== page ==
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America's 12 Most Obese States (And What the Numbers Don't Tell Us)

Our nation suffers from a terrible relationship with food and our bodies. Where is it worst? And do the numbers tell the whole story?

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Many of these states essentially coincided with the overall unhealthiest state rankings that arrived earlier this year, partly because those rankings include obesity as a de facto, but also because of things like tobacco use and child welfare: "Mississippi was again the unhealthiest state in the nation -- a spot it has held for the past decade, thanks in part to high rates of obesity, childhood poverty, and preventable hospitalizations. Alabama, Arkansas, Oklahoma, and Louisiana rounded out the five least-healthy states."

If you look at child well-being numbers, you also have many of the same states plus Nevada, New Mexico and California, places where foreclosures and the recession have hit hardest.

Here are the results, from the CDC.

  • By state, obesity prevalence ranged from 20.7% in Colorado to 34.9% in Mississippi in 2011. No state had a prevalence of obesity less than 20%. 39 states had a prevalence of 25% or more; 12 of these states had a prevalence of 30% or more: Alabama, Arkansas, Indiana, Kentucky, Louisiana, Michigan, Mississippi, Missouri, Oklahoma, South Carolina, Texas, and West Virginia.
  • The South had the highest prevalence of obesity (29.5%), followed by the Midwest (29.0%), the Northeast (25.3%) and the West (24.3%).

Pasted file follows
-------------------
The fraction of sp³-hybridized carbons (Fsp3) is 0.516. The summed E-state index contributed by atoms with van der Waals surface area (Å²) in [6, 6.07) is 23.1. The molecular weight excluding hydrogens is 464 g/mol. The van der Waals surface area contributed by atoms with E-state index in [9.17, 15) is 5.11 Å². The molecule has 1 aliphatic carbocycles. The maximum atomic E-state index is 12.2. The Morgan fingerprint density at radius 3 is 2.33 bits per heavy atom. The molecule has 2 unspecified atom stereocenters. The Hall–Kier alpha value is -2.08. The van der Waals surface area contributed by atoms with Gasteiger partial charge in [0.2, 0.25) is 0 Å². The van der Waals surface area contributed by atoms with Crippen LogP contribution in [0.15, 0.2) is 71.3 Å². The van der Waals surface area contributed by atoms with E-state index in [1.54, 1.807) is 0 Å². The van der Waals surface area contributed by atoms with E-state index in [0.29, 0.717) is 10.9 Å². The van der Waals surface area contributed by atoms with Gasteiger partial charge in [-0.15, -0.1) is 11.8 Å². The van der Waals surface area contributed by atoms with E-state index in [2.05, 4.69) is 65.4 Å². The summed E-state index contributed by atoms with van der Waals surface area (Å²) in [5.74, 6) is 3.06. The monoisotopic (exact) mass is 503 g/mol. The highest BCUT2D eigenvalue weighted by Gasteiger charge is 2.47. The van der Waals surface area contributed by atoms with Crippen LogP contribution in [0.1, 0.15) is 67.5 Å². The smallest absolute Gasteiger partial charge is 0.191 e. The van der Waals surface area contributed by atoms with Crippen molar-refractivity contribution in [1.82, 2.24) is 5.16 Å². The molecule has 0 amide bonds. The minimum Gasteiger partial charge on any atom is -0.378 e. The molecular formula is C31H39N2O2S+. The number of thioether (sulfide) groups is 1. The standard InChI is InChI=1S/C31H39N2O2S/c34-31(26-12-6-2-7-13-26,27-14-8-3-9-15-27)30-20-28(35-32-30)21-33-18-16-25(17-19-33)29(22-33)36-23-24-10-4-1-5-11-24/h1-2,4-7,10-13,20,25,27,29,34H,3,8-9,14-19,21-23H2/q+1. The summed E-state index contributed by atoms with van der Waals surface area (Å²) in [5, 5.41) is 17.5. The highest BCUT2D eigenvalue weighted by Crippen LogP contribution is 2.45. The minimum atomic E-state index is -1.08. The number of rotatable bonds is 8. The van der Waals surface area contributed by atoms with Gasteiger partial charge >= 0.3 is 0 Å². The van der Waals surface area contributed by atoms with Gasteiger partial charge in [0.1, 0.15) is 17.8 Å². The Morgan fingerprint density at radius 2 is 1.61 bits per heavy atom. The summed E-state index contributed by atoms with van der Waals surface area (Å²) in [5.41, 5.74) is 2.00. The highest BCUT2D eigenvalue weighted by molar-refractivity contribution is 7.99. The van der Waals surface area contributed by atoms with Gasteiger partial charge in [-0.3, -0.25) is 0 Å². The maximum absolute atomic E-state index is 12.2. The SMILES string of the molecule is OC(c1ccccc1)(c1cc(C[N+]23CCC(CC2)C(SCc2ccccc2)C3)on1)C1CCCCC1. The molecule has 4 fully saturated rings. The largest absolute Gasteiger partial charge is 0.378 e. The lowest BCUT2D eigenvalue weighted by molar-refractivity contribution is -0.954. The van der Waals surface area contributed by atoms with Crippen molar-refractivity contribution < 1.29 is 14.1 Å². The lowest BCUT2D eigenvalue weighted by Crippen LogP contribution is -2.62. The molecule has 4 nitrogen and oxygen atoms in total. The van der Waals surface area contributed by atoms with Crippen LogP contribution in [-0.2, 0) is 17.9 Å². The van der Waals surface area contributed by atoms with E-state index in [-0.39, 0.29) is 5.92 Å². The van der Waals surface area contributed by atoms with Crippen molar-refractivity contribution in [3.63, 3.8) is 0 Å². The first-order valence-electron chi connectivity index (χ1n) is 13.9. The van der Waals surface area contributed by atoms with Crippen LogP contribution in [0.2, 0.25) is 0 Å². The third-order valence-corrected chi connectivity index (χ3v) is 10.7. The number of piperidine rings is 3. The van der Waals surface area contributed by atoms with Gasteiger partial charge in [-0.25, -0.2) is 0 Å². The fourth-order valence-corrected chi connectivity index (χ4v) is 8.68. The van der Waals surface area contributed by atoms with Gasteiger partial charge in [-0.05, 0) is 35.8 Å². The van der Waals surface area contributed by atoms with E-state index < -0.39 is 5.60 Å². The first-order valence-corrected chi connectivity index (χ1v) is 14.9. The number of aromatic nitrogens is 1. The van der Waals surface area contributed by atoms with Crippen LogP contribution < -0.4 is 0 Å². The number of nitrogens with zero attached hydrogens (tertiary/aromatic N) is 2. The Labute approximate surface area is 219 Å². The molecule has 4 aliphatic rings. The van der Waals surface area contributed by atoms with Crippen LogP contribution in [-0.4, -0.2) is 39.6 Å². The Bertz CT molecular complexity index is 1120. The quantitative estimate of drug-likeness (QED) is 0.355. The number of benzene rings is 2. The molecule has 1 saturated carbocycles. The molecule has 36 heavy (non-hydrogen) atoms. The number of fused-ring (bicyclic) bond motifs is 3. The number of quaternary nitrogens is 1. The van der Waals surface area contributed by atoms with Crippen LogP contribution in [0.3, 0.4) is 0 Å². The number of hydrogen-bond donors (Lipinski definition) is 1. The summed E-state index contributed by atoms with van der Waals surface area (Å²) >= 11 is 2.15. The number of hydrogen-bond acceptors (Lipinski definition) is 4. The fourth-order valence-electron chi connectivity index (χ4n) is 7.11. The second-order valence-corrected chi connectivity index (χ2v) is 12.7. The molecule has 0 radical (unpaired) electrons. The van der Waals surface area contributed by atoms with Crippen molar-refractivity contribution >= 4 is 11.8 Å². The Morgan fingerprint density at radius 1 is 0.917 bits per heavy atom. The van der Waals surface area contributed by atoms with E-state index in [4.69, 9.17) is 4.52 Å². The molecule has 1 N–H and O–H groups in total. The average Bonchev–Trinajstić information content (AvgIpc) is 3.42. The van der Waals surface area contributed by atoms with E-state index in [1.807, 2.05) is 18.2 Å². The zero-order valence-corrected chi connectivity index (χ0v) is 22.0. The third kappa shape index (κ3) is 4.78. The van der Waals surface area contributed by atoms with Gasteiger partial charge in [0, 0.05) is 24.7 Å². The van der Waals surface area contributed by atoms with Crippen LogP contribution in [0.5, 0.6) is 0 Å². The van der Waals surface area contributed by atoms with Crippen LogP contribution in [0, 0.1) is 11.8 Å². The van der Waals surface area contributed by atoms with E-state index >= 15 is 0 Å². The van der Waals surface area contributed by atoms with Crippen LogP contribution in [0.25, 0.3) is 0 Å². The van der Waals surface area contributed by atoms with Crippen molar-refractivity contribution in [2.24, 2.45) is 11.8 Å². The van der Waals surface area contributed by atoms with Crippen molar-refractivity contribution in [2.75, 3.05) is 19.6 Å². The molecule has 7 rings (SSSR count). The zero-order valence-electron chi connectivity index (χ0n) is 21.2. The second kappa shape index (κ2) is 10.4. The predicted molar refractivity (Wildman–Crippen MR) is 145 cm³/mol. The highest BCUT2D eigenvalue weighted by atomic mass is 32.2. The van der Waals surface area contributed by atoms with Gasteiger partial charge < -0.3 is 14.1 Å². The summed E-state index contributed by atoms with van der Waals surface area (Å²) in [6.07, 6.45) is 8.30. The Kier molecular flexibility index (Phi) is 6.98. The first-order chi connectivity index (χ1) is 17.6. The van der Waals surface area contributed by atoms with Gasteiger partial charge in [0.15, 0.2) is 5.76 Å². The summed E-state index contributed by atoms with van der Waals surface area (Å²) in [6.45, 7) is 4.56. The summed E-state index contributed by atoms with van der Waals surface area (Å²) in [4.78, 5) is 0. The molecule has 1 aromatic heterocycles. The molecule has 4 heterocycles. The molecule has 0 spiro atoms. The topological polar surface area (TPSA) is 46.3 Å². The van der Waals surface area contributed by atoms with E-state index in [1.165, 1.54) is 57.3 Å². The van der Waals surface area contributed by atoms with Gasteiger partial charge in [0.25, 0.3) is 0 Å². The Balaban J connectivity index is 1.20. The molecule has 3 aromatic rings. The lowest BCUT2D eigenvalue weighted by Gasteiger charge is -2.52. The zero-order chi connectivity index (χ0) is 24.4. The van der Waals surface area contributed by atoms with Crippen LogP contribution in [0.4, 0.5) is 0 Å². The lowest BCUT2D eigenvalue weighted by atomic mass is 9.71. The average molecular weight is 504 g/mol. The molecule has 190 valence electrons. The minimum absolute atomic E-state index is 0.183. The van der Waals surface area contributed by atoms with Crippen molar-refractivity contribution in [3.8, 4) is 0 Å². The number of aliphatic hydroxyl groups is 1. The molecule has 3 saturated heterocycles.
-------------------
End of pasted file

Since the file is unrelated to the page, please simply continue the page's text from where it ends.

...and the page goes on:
Here's a visualization:


(image via CDC)

So it's true that an ultra-red, ultraconservative state with a high-poverty index like Mississippi and many of its neighbors frequently end up on the bottom of these health index lists. But it's also true, based on the CDC numbers, that correlation between obesity and income and education levels are both insignificant, particularly for men. So there has to be more going on.

My instincts tell me that what Americans need most of all to get healthy is time and basic quality of life issues taken care of, rather than shaming. When it comes to states, just like individuals, shaming and laughing at the most obese ones may not help. Access to better nutrition, safer places to play outdoors, and good health facilities-- whether it's a pool, a clinic, a farmer's market or a doctor's office--are more needed than diets. And things like paid sick leave, more vacation time, better wages and shorter work days are probably much more effective in getting Americans out of the fast food lines and home to cook than any shaming or public awareness campaign can be.

Sarah Seltzer is a freelance writer based in New York City. Her work has been published at the Nation, the Christian Science Monitor, Jezebel and the Washington Post. Follow her on Twitter at @sarahmseltzer and find her work at

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